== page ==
We're up friday morning for errands (because many businesses are closed on the weekends).  BTC for a sim card, hardware/marine store, propane, and fuel. sv Kelly nicole arrives--our friends from Brunswick and Vero. Pretty soon we're off to a pub to catch up.

Snappa's with sv Kelly Nicole.  2 cruising budgets blown to bits!

Saturday was a loss. We slept in with hangovers and we had a lazy day.  We did manage to dinghy into Harbor View Marina for 3 jerry cans water (0.20/gal) & 2 jerry cans of fuel. 

By Sunday the 20+ kt forecast winds arrived.  It was gusty all night except out of the ESE instead of the NE. It looked like another day on the boat until a lull @ 9:30. I scrambled to pack up laundry and shower supplies for a long run into the waves to Harbor View. We arrived an hour before they opened so we had to cool our heels. $3/shower. $9 to wash & dry. As usual, it ran into lunch time, so Husband went for snacks at the nearest market (doritos, cheetos, @ potato chips with diet coke). We retired back to the boat for a Harry Potter movie and a dinner of Bahamian peas and rice.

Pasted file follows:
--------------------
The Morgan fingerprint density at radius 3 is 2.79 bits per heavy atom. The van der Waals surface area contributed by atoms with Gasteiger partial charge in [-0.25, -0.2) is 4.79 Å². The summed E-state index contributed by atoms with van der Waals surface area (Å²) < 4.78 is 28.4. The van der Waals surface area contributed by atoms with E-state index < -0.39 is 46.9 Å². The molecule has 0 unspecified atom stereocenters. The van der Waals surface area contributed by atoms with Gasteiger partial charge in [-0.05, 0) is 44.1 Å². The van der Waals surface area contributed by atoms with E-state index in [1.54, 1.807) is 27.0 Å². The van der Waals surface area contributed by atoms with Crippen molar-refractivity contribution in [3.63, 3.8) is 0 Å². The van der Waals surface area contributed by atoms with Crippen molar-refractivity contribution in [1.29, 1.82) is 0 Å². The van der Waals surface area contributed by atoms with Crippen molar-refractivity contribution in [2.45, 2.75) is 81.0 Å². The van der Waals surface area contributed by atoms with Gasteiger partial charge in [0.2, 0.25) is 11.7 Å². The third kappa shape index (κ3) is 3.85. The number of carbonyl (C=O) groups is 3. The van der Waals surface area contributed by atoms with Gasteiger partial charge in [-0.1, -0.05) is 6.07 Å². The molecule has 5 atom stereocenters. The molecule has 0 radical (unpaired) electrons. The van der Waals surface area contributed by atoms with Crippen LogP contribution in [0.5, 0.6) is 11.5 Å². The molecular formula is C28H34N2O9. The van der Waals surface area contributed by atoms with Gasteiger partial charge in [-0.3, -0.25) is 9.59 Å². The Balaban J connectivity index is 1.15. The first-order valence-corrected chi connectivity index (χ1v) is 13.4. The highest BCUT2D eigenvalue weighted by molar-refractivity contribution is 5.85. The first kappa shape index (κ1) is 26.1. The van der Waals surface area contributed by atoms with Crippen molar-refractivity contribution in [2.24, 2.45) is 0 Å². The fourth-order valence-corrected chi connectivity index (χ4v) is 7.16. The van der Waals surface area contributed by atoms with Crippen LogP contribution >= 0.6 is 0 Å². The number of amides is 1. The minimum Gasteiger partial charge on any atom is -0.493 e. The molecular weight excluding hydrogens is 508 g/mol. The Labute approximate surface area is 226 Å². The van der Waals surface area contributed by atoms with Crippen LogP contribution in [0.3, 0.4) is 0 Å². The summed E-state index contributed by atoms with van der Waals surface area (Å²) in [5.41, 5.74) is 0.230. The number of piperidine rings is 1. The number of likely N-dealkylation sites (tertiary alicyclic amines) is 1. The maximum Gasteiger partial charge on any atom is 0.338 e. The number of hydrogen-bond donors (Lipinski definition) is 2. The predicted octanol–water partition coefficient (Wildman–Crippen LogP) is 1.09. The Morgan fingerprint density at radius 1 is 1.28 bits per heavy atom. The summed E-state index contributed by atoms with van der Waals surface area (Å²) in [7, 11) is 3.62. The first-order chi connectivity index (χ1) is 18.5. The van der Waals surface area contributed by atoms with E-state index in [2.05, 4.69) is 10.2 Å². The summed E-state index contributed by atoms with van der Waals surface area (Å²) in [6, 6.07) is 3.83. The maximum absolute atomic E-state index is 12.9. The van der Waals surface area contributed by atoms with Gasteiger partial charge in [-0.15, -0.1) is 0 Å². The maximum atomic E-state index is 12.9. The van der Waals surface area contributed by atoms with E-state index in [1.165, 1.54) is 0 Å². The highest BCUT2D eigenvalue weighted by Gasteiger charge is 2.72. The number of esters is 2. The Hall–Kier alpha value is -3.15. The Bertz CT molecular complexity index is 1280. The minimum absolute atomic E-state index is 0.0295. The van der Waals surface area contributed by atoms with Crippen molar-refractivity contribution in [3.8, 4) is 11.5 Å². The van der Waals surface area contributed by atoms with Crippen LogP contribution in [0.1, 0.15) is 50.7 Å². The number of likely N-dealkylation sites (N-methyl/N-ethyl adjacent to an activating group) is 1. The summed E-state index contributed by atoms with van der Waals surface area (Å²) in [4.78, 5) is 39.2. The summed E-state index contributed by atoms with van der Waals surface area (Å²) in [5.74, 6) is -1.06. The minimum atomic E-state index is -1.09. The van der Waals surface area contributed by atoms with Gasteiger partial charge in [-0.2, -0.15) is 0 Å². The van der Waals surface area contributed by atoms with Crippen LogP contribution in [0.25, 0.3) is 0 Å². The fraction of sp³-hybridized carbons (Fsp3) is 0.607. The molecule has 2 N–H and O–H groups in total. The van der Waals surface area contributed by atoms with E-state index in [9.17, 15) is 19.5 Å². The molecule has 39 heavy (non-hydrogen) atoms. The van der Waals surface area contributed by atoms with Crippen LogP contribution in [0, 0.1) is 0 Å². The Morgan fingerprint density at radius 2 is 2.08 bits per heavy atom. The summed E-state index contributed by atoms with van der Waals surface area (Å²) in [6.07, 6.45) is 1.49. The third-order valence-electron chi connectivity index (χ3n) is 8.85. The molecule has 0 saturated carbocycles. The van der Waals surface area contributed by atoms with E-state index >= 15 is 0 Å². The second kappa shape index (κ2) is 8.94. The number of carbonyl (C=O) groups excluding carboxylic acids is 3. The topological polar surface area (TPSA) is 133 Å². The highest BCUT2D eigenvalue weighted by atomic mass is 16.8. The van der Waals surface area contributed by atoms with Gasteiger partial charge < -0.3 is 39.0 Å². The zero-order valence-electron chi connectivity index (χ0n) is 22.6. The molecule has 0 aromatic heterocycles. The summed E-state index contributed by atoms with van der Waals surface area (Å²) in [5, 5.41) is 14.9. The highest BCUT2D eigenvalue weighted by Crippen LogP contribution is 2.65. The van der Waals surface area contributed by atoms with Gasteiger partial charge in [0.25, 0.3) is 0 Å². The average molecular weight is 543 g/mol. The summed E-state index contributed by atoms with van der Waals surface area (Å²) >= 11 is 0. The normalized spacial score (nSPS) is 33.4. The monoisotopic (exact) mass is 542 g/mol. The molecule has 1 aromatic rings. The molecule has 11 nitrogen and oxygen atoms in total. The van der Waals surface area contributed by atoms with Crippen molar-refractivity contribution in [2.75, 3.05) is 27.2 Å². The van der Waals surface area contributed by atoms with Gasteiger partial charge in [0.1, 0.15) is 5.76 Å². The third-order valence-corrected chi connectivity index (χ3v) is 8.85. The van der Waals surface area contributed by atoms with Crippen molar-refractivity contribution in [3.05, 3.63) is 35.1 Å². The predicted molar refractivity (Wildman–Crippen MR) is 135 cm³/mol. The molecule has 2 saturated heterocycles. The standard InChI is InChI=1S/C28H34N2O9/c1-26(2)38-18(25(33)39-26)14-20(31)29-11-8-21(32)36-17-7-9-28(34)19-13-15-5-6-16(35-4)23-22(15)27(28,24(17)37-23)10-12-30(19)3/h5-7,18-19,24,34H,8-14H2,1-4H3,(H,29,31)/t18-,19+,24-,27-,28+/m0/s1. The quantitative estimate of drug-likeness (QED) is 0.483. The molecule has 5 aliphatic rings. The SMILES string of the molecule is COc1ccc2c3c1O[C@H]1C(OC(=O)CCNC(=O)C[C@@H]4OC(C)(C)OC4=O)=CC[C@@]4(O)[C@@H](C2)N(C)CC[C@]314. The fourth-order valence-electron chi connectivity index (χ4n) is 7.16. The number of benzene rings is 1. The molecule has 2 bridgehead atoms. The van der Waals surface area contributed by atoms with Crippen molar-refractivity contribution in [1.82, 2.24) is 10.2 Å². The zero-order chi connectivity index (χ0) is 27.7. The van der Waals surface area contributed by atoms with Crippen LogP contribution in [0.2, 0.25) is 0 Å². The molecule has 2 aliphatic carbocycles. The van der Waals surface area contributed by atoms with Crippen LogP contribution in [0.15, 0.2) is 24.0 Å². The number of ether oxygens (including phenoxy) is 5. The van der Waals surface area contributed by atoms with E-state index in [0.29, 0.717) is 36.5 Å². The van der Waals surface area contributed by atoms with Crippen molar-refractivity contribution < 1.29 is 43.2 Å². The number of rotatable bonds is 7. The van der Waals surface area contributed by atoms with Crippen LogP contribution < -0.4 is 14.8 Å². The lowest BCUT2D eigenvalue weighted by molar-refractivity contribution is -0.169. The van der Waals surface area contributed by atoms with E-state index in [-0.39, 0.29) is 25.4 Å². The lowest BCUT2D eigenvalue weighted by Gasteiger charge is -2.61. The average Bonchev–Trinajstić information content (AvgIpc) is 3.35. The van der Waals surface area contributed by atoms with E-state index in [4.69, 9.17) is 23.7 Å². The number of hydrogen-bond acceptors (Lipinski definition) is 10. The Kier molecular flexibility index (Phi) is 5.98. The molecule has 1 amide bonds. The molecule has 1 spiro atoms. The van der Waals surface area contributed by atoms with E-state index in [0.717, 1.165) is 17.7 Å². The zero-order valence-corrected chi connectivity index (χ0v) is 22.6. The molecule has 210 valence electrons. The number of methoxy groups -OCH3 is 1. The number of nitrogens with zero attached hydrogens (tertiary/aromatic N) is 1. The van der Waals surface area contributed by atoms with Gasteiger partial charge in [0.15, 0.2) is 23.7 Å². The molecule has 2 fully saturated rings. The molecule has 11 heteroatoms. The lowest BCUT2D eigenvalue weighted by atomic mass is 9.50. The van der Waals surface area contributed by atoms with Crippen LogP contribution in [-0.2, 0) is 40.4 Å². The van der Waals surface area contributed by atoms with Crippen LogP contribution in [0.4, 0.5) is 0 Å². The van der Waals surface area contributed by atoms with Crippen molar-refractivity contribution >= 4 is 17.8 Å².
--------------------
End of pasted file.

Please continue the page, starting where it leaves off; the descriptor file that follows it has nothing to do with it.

After experiencing the clear water and snorkeling, we've decided we're ready to move further south. There's a weather window Wednesday (less than 15 kts of winds, less than 3 ft waves and favorable winds for sailing) to cross over to Eluethera on the way to the Exumas. 


  1. Make sure to stop at Hatchet Bay.

    SV Kintala

  2. Thanks, Deb. It was on the list for tucking in this weekend!

  3. You probably have more info than you need, but our blog covers several cruises to/from the Exumas. So glad to see other enjoying the Bahamas, too.

    Duane and Diane
    m/v Diva Di